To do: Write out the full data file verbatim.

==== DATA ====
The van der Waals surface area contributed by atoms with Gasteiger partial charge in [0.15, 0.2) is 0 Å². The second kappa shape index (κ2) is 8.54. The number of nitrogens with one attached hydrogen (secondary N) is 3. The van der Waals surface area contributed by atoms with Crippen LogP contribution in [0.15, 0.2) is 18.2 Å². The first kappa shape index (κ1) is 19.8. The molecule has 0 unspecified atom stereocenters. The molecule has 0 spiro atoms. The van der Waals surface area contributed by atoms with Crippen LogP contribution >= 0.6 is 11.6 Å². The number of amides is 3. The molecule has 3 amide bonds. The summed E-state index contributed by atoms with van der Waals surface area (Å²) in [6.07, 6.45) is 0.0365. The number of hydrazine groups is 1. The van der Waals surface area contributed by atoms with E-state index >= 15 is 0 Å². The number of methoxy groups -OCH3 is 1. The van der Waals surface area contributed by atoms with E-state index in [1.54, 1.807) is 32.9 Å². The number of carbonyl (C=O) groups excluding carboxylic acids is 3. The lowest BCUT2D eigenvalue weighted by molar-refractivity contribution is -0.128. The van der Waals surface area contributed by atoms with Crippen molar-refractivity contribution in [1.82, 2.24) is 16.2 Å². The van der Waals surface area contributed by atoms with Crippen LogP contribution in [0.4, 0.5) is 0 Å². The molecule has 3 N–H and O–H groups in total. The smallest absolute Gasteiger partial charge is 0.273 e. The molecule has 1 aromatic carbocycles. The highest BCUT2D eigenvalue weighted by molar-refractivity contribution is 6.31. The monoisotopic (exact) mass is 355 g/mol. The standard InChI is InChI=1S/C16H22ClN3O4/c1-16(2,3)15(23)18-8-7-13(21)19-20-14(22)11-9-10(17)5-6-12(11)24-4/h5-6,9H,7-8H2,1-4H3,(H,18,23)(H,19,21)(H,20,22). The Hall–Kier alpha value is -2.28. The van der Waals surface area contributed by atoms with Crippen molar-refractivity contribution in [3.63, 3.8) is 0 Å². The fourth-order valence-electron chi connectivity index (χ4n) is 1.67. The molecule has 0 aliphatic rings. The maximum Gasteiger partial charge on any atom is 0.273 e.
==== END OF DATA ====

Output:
The van der Waals surface area contributed by atoms with Gasteiger partial charge in [0.15, 0.2) is 0 Å². The second kappa shape index (κ2) is 8.54. The number of nitrogens with one attached hydrogen (secondary N) is 3. The van der Waals surface area contributed by atoms with Crippen LogP contribution in [0.15, 0.2) is 18.2 Å². The first kappa shape index (κ1) is 19.8. The molecule has 0 unspecified atom stereocenters. The molecule has 0 spiro atoms. The van der Waals surface area contributed by atoms with Crippen LogP contribution >= 0.6 is 11.6 Å². The number of amides is 3. The molecule has 3 amide bonds. The summed E-state index contributed by atoms with van der Waals surface area (Å²) in [6.07, 6.45) is 0.0365. The number of hydrazine groups is 1. The van der Waals surface area contributed by atoms with E-state index >= 15 is 0 Å². The number of methoxy groups -OCH3 is 1. The van der Waals surface area contributed by atoms with E-state index in [1.54, 1.807) is 32.9 Å². The number of carbonyl (C=O) groups excluding carboxylic acids is 3. The lowest BCUT2D eigenvalue weighted by molar-refractivity contribution is -0.128. The van der Waals surface area contributed by atoms with Crippen molar-refractivity contribution in [1.82, 2.24) is 16.2 Å². The van der Waals surface area contributed by atoms with Crippen LogP contribution in [0.4, 0.5) is 0 Å². The molecule has 3 N–H and O–H groups in total. The smallest absolute Gasteiger partial charge is 0.273 e. The molecule has 1 aromatic carbocycles. The highest BCUT2D eigenvalue weighted by molar-refractivity contribution is 6.31. The monoisotopic (exact) mass is 355 g/mol. The standard InChI is InChI=1S/C16H22ClN3O4/c1-16(2,3)15(23)18-8-7-13(21)19-20-14(22)11-9-10(17)5-6-12(11)24-4/h5-6,9H,7-8H2,1-4H3,(H,18,23)(H,19,21)(H,20,22). The Hall–Kier alpha value is -2.28. The van der Waals surface area contributed by atoms with Crippen molar-refractivity contribution in [3.63, 3.8) is 0 Å². The fourth-order valence-electron chi connectivity index (χ4n) is 1.67. The molecule has 0 aliphatic rings. The maximum Gasteiger partial charge on any atom is 0.273 e.